Submitted by Patricia31 on Wed, 30/10/2019 - 09:26

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Good morning, Can we use future simple with will (instead of would) in the main clause with the if clause at the third conditional ? Ex if you have enjoyed your holidays I will be happy ? Are mixed contionals available by mixing the first , second and third Thank you !

Hello Patricia31,

Your sentence is not a third conditional, but a first conditional with a present perfect form in the if-clause:

If you have enjoyed your holidays I will be happy?

if + present perfect (then) will + verb

 

Using a present perfect in the if-clause (rather than a present simple form) makes the if-clause refer to an event which has already taken place and has a present result rather than one which is yet to take place.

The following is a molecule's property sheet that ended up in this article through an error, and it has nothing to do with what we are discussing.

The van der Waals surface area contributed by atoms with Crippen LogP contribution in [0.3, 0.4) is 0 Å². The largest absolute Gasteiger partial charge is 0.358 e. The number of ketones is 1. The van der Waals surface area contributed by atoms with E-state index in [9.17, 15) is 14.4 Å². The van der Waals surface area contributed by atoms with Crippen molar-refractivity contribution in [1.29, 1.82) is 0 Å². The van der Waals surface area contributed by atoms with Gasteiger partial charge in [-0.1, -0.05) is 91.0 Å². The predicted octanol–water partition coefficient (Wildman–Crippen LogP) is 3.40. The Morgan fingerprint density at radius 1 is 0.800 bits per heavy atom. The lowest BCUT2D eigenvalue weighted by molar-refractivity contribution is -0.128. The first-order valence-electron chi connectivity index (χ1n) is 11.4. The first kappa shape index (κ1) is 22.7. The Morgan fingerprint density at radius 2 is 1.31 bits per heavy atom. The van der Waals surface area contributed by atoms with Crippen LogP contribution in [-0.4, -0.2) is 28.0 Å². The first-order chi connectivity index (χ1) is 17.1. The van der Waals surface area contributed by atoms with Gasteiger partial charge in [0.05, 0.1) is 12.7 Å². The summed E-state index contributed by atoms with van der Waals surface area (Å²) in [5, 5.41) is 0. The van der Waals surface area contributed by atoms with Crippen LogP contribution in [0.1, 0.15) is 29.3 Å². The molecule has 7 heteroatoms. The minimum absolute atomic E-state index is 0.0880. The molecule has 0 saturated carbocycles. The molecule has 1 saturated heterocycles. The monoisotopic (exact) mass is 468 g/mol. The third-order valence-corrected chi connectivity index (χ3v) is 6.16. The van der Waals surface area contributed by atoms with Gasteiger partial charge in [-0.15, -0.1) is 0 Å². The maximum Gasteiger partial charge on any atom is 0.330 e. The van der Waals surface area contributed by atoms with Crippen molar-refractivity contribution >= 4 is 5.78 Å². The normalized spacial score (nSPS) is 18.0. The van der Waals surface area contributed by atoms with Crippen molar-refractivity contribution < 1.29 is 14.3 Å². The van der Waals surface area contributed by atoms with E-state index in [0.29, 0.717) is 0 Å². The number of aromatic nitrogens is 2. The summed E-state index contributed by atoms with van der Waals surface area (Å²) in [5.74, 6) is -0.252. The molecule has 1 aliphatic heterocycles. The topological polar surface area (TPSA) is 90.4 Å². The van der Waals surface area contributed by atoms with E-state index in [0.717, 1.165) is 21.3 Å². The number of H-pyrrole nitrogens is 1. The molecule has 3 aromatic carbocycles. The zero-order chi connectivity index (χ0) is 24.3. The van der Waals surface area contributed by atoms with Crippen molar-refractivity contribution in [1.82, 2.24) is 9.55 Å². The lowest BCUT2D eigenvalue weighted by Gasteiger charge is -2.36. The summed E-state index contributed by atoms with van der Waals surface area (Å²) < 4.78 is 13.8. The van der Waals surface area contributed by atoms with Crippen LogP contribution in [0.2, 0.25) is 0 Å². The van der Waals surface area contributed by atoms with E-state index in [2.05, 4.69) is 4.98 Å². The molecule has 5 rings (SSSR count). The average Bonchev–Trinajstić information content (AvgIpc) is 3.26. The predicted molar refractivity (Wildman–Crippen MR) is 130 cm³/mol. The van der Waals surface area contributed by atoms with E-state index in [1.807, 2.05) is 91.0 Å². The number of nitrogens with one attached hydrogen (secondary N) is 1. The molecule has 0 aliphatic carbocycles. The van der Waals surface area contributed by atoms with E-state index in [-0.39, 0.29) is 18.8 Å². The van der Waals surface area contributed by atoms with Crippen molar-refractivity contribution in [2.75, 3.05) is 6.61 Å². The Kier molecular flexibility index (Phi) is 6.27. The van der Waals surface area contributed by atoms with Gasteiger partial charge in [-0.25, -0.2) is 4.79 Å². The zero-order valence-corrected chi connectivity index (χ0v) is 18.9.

The terms first, second and third conditionals do not really represent grammatical rules, but rather common patterns. Provided the two halves of a conditional sentence are coherent in terms of time (the cause must be before the result) and reality (you cannot mix a hypothetical cause with a real result, for example), you can use any pattern.

 

Peter

The LearnEnglish Team

Submitted by rosario70 on Fri, 11/10/2019 - 18:48

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Hello teachers you are always a great help for me. I often come across this use of the second conditional: If i were to drink too much i might feel sick and throw up. I think it is less formal than the following: if i drank too much i might feel sick and throw up. i wonder if my suggestion is correct and i got it! Thanks

Hello rosario70,

The if... were to... version is a little more formal than the form with the past simple.